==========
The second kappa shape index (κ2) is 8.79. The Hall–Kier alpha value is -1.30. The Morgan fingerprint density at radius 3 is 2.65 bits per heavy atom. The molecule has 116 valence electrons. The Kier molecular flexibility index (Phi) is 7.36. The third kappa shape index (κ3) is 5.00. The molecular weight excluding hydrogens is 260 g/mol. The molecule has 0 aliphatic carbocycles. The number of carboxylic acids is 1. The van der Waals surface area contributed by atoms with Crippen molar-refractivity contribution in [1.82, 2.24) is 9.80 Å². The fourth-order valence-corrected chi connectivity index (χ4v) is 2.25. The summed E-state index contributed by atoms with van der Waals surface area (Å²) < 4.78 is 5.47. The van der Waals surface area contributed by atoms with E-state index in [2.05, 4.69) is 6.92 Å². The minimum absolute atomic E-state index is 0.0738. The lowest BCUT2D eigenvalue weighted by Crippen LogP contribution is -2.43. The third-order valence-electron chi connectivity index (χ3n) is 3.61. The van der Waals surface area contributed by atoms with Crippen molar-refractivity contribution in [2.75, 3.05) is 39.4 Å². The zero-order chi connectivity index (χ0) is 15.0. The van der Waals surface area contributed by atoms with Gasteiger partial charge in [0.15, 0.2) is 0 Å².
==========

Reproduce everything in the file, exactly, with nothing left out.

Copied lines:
The second kappa shape index (κ2) is 8.79. The Hall–Kier alpha value is -1.30. The Morgan fingerprint density at radius 3 is 2.65 bits per heavy atom. The molecule has 116 valence electrons. The Kier molecular flexibility index (Phi) is 7.36. The third kappa shape index (κ3) is 5.00. The molecular weight excluding hydrogens is 260 g/mol. The molecule has 0 aliphatic carbocycles. The number of carboxylic acids is 1. The van der Waals surface area contributed by atoms with Crippen molar-refractivity contribution in [1.82, 2.24) is 9.80 Å². The fourth-order valence-corrected chi connectivity index (χ4v) is 2.25. The summed E-state index contributed by atoms with van der Waals surface area (Å²) < 4.78 is 5.47. The van der Waals surface area contributed by atoms with E-state index in [2.05, 4.69) is 6.92 Å². The minimum absolute atomic E-state index is 0.0738. The lowest BCUT2D eigenvalue weighted by Crippen LogP contribution is -2.43. The third-order valence-electron chi connectivity index (χ3n) is 3.61. The van der Waals surface area contributed by atoms with Crippen molar-refractivity contribution in [2.75, 3.05) is 39.4 Å². The zero-order chi connectivity index (χ0) is 15.0. The van der Waals surface area contributed by atoms with Gasteiger partial charge in [0.15, 0.2) is 0 Å².